Museum Pieces: Maritime history and more

Past disasters at sea illustrate how the Island community has always pulled together.


“History is who we are, and why we are the way we are.”  –David McCullough

Island author David McCullough was a two-time winner of the Pulitzer Prize and the National Book Award, who believed that “history is the story of people.” The M.V. Museum concurs, recognizing our role as stewards of the Vineyard’s history and culture, aiming to represent and be guided by the many people from diverse cultural backgrounds that have resided here, and still do. From inside the walls of the museum, you can feel the energy of our community moving through the spaces. Whether you are a frequent visitor or a new arrival, the museum is a living organism that becomes what is needed. There is always something going on here that makes each visit feel brand-new. Maybe the sunlight filtering through one of the many windows changes the way something looks, or highlights something we hadn’t noticed before. Maybe it’s an encounter with one of the staff members, who enjoys furthering our understanding of an exhibition. Maybe it’s just the state of mind we’re in.

Recently, I found myself on the lower level of the pavilion, taking in the stories of shipwrecks and lifesaving events that demonstrate early examples of heroic community effort when the going gets tough. For instance, survivors of the wreck of the steamer City of Columbus, off Gay Head in 1884, owed their lives to two crews of Wampanoag boatmen who rowed through freezing waves to reach them. Once ashore, they were cared for by folks in nearby homes — fed, dried, and warmed. This scene was repeated in Vineyard Haven during the Gale of 1898, and off Chappaquiddick in 1910, when Capt. Levi Jackson and the crew of the fishing boat Priscilla rescued all 13 people, and a dog, aboard the wrecked schooner Mertie B. Crowley. More recently, when the ferry Islander hit an uncharted rock off Oak Bluffs in March 1980, and limped back to port in danger of sinking, aid from across the Island converged on the wharf. Divers to inspect the damage, fire engines to lend their pumps to the struggle against the rising water, and donated mattresses to serve as temporary patches. Their efforts bought time for the Coast Guard to arrive, and once repaired, Islander sailed for another 27 years.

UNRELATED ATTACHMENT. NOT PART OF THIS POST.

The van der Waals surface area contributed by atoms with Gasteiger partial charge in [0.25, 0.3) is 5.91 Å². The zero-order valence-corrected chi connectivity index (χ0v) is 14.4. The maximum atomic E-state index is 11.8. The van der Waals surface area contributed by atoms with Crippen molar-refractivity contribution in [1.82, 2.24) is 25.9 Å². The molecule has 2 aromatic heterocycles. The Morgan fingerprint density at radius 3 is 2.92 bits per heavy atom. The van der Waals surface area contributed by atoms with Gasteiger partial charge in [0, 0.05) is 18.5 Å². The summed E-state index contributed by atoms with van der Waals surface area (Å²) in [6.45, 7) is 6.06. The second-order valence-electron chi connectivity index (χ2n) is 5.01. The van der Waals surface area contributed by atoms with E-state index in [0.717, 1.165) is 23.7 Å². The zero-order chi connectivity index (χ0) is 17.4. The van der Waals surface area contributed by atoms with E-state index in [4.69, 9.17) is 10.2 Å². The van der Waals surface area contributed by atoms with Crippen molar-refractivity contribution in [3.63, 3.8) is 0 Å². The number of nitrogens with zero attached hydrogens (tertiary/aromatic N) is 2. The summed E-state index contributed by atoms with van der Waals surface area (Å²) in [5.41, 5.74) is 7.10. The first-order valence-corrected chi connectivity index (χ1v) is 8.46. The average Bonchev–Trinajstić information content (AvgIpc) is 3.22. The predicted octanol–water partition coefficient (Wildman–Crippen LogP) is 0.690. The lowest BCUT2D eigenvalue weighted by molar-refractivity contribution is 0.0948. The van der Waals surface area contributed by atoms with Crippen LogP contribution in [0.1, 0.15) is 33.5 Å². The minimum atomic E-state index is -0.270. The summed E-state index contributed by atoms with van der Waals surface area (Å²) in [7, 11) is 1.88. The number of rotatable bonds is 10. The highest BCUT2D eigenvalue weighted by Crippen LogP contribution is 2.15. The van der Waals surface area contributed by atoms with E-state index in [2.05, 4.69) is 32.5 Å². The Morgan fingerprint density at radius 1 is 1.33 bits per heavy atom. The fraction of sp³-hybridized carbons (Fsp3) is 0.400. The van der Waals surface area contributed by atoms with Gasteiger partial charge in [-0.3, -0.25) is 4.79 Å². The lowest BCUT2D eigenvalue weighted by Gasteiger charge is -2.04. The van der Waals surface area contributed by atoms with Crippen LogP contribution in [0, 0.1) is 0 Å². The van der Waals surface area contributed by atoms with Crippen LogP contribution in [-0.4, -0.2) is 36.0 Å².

These stories are exciting tales of maritime adventure, but they’re also more than that. They tell us who we are — a community of people willing to pool resources to help others in greater need. They also suggest why we are that way — being surrounded by an ocean as unpredictable as life is reminds us over and over that forces that might overwhelm us individually can be handled more easily when we cooperate. Research librarian Bow Van Riper is a reliable, ever-present, and encouraging mentor for me and many others, as he helps us learn more about our Island every day.

Beginning Jan. 5, the museum will be starting something new: It’s called “The Friday Reset,” and will cater to the many whims and ways we relax, relieve stress, and regroup. Come for the light bites, board games, puzzles, create something at the crafting table (yes, adults need to craft too!), reading (bring your book club … or not), chatting, taking in the first-floor exhibitions, hands-on history (for family fun), or enjoy any of the weekly features, such as trivia (there are prizes), Pecha Kucha (a Japanese less-talk-more-show storytelling art form), “Ask Bow” (our research librarian), live music, poetry readings, and more. Spread the word — this is your museum and we want you to fill it with your warmth, creativity, and stories. All of this plus evening access to the museum, a snack, and coffee, cocoa, or tea, is a $20 donation for members or $25 for nonmembers. Additional “light bites” will be available in the cafe. We want you here, so contact me if you have questions.

Visit for more about membership, programs, and exhibits. The M.V. Museum is celebrating 100 years as an ever-evolving institution, committed to serving people who love the Vineyard, inspiring us to discover, explore, and strengthen our connections to this Island and its diverse heritage. Help us make our next 100 years all it can be.

In this column, count on anecdotal Island history, museum news, and happenings that will hopefully make you want to come up the hill for a visit. Questions, feedback, or a story you’d like to share? Please email me at